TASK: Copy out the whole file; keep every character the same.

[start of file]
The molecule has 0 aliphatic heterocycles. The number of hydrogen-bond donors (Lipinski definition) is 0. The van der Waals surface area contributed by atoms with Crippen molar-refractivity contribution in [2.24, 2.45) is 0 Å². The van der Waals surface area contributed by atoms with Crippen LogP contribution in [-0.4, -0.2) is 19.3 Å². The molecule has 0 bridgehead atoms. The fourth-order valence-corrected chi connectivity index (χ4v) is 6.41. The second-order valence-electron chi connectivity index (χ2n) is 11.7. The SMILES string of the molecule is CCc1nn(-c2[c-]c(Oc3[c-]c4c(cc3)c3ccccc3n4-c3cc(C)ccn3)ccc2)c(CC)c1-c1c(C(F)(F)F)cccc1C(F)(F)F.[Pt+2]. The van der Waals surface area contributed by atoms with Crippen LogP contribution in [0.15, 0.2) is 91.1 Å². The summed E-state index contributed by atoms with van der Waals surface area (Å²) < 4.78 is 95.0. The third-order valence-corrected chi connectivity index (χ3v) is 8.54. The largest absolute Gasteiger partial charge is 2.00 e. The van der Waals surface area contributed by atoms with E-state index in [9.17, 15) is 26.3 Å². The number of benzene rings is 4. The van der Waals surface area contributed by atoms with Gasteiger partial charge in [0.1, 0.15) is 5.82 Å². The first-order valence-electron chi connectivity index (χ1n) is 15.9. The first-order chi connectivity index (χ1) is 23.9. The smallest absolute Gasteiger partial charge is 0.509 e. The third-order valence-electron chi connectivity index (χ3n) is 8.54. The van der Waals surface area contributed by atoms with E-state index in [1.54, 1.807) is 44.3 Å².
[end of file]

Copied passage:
The molecule has 0 aliphatic heterocycles. The number of hydrogen-bond donors (Lipinski definition) is 0. The van der Waals surface area contributed by atoms with Crippen molar-refractivity contribution in [2.24, 2.45) is 0 Å². The van der Waals surface area contributed by atoms with Crippen LogP contribution in [-0.4, -0.2) is 19.3 Å². The molecule has 0 bridgehead atoms. The fourth-order valence-corrected chi connectivity index (χ4v) is 6.41. The second-order valence-electron chi connectivity index (χ2n) is 11.7. The SMILES string of the molecule is CCc1nn(-c2[c-]c(Oc3[c-]c4c(cc3)c3ccccc3n4-c3cc(C)ccn3)ccc2)c(CC)c1-c1c(C(F)(F)F)cccc1C(F)(F)F.[Pt+2]. The van der Waals surface area contributed by atoms with Crippen LogP contribution in [0.15, 0.2) is 91.1 Å². The summed E-state index contributed by atoms with van der Waals surface area (Å²) < 4.78 is 95.0. The third-order valence-corrected chi connectivity index (χ3v) is 8.54. The largest absolute Gasteiger partial charge is 2.00 e. The van der Waals surface area contributed by atoms with E-state index in [9.17, 15) is 26.3 Å². The number of benzene rings is 4. The van der Waals surface area contributed by atoms with Gasteiger partial charge in [0.1, 0.15) is 5.82 Å². The first-order valence-electron chi connectivity index (χ1n) is 15.9. The first-order chi connectivity index (χ1) is 23.9. The smallest absolute Gasteiger partial charge is 0.509 e. The third-order valence-electron chi connectivity index (χ3n) is 8.54. The van der Waals surface area contributed by atoms with E-state index in [1.54, 1.807) is 44.3 Å².